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Why does gravity work?

  1. Apr 25, 2005 #1
    What actually is gravity? I understand it in terms of what it does but I don't know the whys or hows at all.
     
  2. jcsd
  3. Apr 25, 2005 #2
    Join the club, no one knows for sure but I think special relativity was aimed at this question.
     
  4. Apr 25, 2005 #3
    Well, no body exactly knows what gravity is, but we at least know that it causes rupture in time space and that mass travels the shortest way possible. There is allot we don't know about. It seems that dark matter plays a crucial role in the phenomenon of gravity. But we don't even know if dark matter has the same dimensional mass as real mass.
     
  5. Apr 25, 2005 #4
    gravity only exists in mathematical physics modelling world...because its near impossible yet to study the flow of massive multi-particle systems...try programming the effect tracing out all the particles in the system. However gravity is nice cuz it describes the system in 1 numerical value, just like time.
     
  6. Apr 25, 2005 #5
    Truth is a tremendous thing ;)
     
  7. Apr 25, 2005 #6

    James R

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    The Newtonian view of gravity:

    Gravity is one of four fundamental forces in our universe. It is an attractive force which acts between every pair of objects with mass.

    Einstein's view of gravity:

    Gravity is an apparent attraction between masses which is due to the fact that masses curve the space and time around them in such a way that nearby objects look as if they are attracted.

    Why does gravity exist?

    Nobody knows. It is just one of the four basic interactions between things in our universe, the other three being electromagnetism, the strong nuclear force and the weak interaction.

    Why is gravity the way it is?

    Nobody knows. Why does an electron have the precise mass it has, rather than some other value? Nobody knows.
     
  8. Apr 25, 2005 #7
    At this point in time it's all just philosophy.
     
  9. Apr 25, 2005 #8
    Wait, APPEAR to be attracted? Like, theyre not really moving, they just look it? That doesnt sound right to me.
     
  10. Apr 26, 2005 #9

    James R

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    They move relative to one another, but there is no attractive force involved in the general relativistic picture. If masses move towards each other, it is because spacetime curves in such a way that they naturally do that. Technically, all objects move along geodesics in spacetime, in the absence of forces (and remember, in this picture gravity is not a force).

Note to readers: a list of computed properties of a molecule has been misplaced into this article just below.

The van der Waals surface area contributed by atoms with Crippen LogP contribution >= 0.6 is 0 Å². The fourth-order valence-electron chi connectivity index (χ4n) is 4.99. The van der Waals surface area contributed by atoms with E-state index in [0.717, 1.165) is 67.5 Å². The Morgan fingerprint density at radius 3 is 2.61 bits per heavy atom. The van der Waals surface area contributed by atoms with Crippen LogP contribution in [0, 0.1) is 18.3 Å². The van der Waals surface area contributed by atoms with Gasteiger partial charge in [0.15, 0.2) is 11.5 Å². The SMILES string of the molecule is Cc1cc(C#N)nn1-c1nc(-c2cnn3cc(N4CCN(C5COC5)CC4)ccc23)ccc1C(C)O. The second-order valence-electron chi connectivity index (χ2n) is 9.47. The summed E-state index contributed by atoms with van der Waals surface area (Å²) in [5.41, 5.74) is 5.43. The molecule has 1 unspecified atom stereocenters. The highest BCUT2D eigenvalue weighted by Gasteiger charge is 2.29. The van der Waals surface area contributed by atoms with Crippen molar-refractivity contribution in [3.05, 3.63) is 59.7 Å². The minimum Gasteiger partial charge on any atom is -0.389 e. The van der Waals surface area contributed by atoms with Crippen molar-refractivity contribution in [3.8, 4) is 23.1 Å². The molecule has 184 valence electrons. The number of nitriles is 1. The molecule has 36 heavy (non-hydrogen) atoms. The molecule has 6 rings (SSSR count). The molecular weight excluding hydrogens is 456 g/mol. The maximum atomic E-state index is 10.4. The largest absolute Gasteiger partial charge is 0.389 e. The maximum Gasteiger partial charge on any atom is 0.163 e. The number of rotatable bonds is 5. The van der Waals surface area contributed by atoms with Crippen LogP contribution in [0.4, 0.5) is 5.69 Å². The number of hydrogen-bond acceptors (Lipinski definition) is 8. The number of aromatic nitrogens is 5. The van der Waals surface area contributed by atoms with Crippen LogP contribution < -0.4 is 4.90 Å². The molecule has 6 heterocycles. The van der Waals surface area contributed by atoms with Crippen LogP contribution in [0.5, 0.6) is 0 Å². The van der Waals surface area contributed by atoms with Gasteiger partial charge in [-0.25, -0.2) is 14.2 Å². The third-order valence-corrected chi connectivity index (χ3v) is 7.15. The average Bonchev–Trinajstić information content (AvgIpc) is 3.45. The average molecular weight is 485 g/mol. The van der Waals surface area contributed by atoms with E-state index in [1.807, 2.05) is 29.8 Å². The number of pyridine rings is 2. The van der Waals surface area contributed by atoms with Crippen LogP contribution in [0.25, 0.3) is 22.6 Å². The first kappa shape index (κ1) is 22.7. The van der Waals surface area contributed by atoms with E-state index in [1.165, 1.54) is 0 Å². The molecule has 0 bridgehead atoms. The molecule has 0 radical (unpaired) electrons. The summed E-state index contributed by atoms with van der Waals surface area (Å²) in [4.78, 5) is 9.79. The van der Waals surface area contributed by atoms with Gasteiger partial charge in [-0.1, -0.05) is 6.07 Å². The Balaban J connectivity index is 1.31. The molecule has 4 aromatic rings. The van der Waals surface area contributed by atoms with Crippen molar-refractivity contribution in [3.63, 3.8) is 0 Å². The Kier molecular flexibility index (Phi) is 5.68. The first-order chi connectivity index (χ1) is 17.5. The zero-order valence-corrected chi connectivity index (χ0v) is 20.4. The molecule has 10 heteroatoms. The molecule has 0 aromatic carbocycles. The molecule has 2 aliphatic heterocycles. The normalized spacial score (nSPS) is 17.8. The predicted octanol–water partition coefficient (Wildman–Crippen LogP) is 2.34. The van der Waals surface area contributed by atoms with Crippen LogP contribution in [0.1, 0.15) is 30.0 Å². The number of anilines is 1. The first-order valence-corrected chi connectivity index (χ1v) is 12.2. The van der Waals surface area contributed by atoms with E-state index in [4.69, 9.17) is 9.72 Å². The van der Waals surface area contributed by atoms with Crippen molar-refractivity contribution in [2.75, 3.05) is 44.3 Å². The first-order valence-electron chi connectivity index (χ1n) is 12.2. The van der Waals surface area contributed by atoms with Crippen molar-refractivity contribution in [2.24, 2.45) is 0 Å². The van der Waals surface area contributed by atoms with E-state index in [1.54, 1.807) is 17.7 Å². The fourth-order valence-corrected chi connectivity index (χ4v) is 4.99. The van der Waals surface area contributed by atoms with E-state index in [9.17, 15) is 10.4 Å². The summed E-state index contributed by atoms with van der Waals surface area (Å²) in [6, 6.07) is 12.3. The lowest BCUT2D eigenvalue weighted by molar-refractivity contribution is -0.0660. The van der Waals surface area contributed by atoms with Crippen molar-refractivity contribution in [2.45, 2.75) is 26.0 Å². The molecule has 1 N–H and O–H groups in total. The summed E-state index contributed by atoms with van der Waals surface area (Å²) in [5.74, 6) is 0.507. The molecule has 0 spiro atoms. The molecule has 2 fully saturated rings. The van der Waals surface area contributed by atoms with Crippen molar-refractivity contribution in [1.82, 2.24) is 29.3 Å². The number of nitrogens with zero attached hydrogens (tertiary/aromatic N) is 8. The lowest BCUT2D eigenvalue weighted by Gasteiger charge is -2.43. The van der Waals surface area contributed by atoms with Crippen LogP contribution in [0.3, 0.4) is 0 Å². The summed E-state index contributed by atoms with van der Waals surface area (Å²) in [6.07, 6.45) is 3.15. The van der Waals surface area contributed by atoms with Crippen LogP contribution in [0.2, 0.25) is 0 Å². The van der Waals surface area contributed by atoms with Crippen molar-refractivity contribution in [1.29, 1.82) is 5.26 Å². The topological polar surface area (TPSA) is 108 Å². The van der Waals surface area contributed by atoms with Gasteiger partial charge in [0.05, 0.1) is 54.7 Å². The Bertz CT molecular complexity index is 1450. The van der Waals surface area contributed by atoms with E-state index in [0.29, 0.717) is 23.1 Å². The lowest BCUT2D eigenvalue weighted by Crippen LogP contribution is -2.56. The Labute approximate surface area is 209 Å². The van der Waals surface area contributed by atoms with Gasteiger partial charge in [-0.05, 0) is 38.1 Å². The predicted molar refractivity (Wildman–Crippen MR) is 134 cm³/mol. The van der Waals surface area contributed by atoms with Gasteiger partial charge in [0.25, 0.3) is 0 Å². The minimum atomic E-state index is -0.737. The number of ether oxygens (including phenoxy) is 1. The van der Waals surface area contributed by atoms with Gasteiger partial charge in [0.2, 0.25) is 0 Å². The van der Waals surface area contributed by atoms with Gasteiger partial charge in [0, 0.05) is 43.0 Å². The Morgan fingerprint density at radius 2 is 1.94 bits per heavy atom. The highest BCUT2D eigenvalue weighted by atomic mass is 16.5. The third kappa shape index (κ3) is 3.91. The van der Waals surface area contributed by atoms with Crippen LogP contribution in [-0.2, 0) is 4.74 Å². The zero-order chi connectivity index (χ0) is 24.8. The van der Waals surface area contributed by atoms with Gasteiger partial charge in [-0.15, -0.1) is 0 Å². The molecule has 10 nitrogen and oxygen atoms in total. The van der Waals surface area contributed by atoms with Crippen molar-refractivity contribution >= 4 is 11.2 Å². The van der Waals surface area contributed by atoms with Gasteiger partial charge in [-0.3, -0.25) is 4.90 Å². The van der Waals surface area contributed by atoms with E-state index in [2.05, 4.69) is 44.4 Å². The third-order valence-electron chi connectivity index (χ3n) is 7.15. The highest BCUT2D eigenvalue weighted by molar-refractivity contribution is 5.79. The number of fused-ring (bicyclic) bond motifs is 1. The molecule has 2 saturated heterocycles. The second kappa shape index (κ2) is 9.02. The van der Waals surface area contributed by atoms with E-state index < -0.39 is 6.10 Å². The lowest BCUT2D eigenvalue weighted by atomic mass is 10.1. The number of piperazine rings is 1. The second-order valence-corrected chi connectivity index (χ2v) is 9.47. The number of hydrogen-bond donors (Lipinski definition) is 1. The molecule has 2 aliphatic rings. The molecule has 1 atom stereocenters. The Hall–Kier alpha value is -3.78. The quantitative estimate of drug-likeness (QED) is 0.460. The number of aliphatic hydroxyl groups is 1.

11. Apr 26, 2005 #10
    Ok, thats pretty different from what you said. I interpreted it as they arent really moving at all, and that it was just an illusion due to gravity working in a number of dimensions higher than what we see.

    Thats really cool.
     
  12. Apr 26, 2005 #11
    Let me check I've got this right; gravity is just a description of the effects of mass curving spacetime, it's not a force at all, and the real question is why/how does mass curve spacetime? Which is something I'm going to have to wait a very long time to have the answer to.
     
  13. Apr 26, 2005 #12
    Learn some 3D graphics Programming and then learn some advanced level physics then in 20-30 years time perhaps we will have the computational power to implement what you seek =]
     
  14. Apr 26, 2005 #13
    Alas, I'm terminally lacking in both patience and intelligence. Tis a shame, I would love to solve gravity :)
     
  15. Apr 26, 2005 #14

    James R

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    Yes, that's right icvotria. And NOBODY knows right now why mass/energy curves spacetime. It just does! We know a whole lot about exactly how it does it, though.
     
  16. Apr 27, 2005 #15
    we still don't know the very background reason for gravity. or for many other things, specially in physics.....
     
  17. Apr 27, 2005 #16

    Nereid

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    As is all of physics (in this sense*) :smile:

    Perhaps 'just' is just too strong though ... after all, using the GR concept - plus the math, of course - you can *send spaceprobes across the solar system, *find your position on the Earth's surface with great accuracy, *'account for' (a.k.a. 'explain') the changes in the radio signals received from distant pulsars such as PSR 1913+16, etc.

    *what is an 'electron', a 'quark', a 'superconductor', 'charge', ...
     
  18. Apr 27, 2005 #17
    General relativity does not tell us what mass-energy & spacetime are, therefore it can't be a correct theory of the physical universe. We don't know why stuff has mass therefore i think it's correct to assume that gravity is a quantum dynamical effect.

    The Higgs bosons should give particles their mass:

    [tex] \mathcal{L}_S = \frac{1}{4} h \upsilon^{4} + \mathcal{L}_H + \mathcal{L}_{HG^2}, [/tex]

    [tex] \mathcal{L}_H = \frac{1}{2} \partial_{\mu}H \partial^{\mu} H - {1 \over 2} M_{H}^{2} H^{2} - \frac{M_H^2}{2 \upsilon} H^{3} - \frac{M_H^2}{8 \upsilon^2} H^4, [/tex]

    [tex] M_H = \sqrt{-2\mu^2} = \sqrt{2h} \upsilon . [/tex]
     
    Last edited: Apr 27, 2005
  19. Apr 27, 2005 #18

    Nereid

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    I agree that it can't possibly be a comprehensive theory ... but that's because it is inconsistent with QM, in certain domains (or rather, the two are mutually inconsistent).

    Looking at the Standard Model (particle physics), how well are concepts such as 'isospin', 'charge', 'particle', and 'colour' spelled out? I mean, what 'are' these, in the physical universe?
     
  20. Apr 27, 2005 #19
    The standard model is equally unsatisfactory, therefore quantum gravity is highly speculative.
     
    Last edited: Apr 27, 2005
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